Harveys Lake History

Smith Flying Service

The Smith Flying Service was a scenic flight service over the Lake operated by K. Russell Smith (1904-1969) from 1937-1961. He was the son of Dr. A. Burton Smith, a captain in the U.S. Army Medical Corps during WWI, later the medical surgeon for the Pennsylvania Coal Company, and later a surgical staff member at the Nesbitt Hospital, Kingston.

Smiths Flying Plane

FCP Collection c. 1935

K. Russell Smith's family expected their son to also become a physician. K Russell Smith graduated from Wyoming Seminary and he attended the University of Pennsylvania but he wanted to become an airplane pilot. The Wilkes-Barre/Wyoming Valley airport opened in late June 1929 and K. Russell Smith received his private pilot license in September 1930 after completing aviation school at the Forty Fort airport.

K. Russell Smith became a pilot at Forty Fort and a Fairchild airplane distributor for NEPA in late 1931. In later years he was also a Cessna airplane dealer. He opened a commercial and passenger air service in May 1934 with a four-plane fleet and was licensed to train private and commercial pilots. He also offered air taxi service, aerial photography, aerial advertising and aircraft maintenance and service.

Smiths Flying Plane

An early Smith plane, 1939.

In 1936 Smith acquired the region's first locally-owned seaplane, flying it to Forty Fort from Roosevelt Field, Long Island, NY, presumably for flights from the Susquehanna River adjacent to the Forty Fort airport.

In July 1937 Smith began weekend air tours at Harvey's Lake with a Taylor Cub seaplane (which evolved into the Piper Cub company). He was based at a dock near the Lake's amusement park. In the months preceding Pearl Harbor Smith was appointed as Chief Warden for the Luzerne County Defense Council.

Smiths Flying Plane

K. Russell Smith
Courtesy, Pamela Smith Walsh

In 1943-1944 more than 700 aviation cadets were educated at Bucknell University Junior College (now Wilkes University), known as the U.S. Army Air Corps 6th College Detachment. Many cadets would serve as pilots and navigators during World War II. K. Russell Smith held the government contract to train the cadets at Forty Fort with six training planes. The cadets were housed at the Hotel Sterling and YMCA, Wilkes-Barre, and participated in a series of 10-hour basic training courses. Upon completion of their training cadets transferred to U.S. Army Air Force bases elsewhere in the country. (In 1973 Wilkes was selected to host an Air Force ROTC program which is still in operation.)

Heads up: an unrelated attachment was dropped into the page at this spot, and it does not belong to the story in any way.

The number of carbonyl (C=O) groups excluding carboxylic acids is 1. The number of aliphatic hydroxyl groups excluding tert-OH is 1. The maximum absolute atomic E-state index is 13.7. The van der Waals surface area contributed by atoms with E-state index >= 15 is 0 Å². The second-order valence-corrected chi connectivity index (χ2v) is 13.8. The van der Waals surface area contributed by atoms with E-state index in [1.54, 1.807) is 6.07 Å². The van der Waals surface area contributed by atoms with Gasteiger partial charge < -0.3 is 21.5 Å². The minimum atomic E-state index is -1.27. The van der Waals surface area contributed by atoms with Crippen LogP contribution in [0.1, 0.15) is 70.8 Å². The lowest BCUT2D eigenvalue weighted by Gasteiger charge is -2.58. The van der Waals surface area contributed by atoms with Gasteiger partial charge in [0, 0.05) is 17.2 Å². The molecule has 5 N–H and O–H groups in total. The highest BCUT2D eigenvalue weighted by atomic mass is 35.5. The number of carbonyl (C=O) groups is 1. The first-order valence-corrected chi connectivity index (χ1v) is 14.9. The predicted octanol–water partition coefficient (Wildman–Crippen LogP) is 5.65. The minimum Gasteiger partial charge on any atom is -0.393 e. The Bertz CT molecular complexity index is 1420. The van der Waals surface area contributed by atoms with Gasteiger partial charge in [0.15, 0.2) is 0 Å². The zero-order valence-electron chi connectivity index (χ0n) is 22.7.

After the 6th College Detachment cadet program ceased in 1944 Bucknell University Junior College offered a government-approved private pilot certification program in association with the Smith Flying Service.

Smith's Lake summer service may have been suspended during World War II, but in September 1945 Smith received authority from the Pennsylvania Public Utility Commission to operate aircraft service from Harvey's Lake to any point within Pennsylvania.

In 1944 Smith acquired Lake frontage adjacent to Stonehurst Lodge near Alderson (the Smith property is now the Harvey’s Lake Yacht Club).  Here, Smith built a hanger which was used for business purposes – but the hanger was not used to store his plane.  The small seaplane was always moored at a Lake dock.

Smiths Flying Plane

In late Spring a Piper Cub was prepared at Forty Fort for Lake service.  Wheels from the standard plane were removed and floats fitted in place.  The seaplane was placed on a wheeled-dolly and upon take-off the dolly would fall away and the plane taken to its base at the Lake.

The scenic flights flew only on week-ends at the Lake.  If the plane needed service it could be flown to the river near the airport – or it landed on wetted grass at the airport itself.

With a pilot, scenic flights could usually only accommodate one passenger – or perhaps an adult and child.  The flights were not extensive – generally around the key points of the Lake.  Occasionally the plane provided air taxi service to other points – or could be leased for extended viewing.

In mid-1949 the Pennsylvania Aeronautics Commission held a hearing to address opposition from the Harvey's Lake Protective Association to Smith's operation of planes on the Lake. The association believed the planes were inherently dangerous to swimmers and boaters. However, before the PAC reached a decision whether to end Smith's Lake service, Smith met with the HLPA in late June 1949. Smith agreed to limit his flying to small planes and to shorten his take-off and landing runways on the Lake - which apparently resolved the HLPA's concerns.

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Copyright 2006-2008 F. Charles Petrillo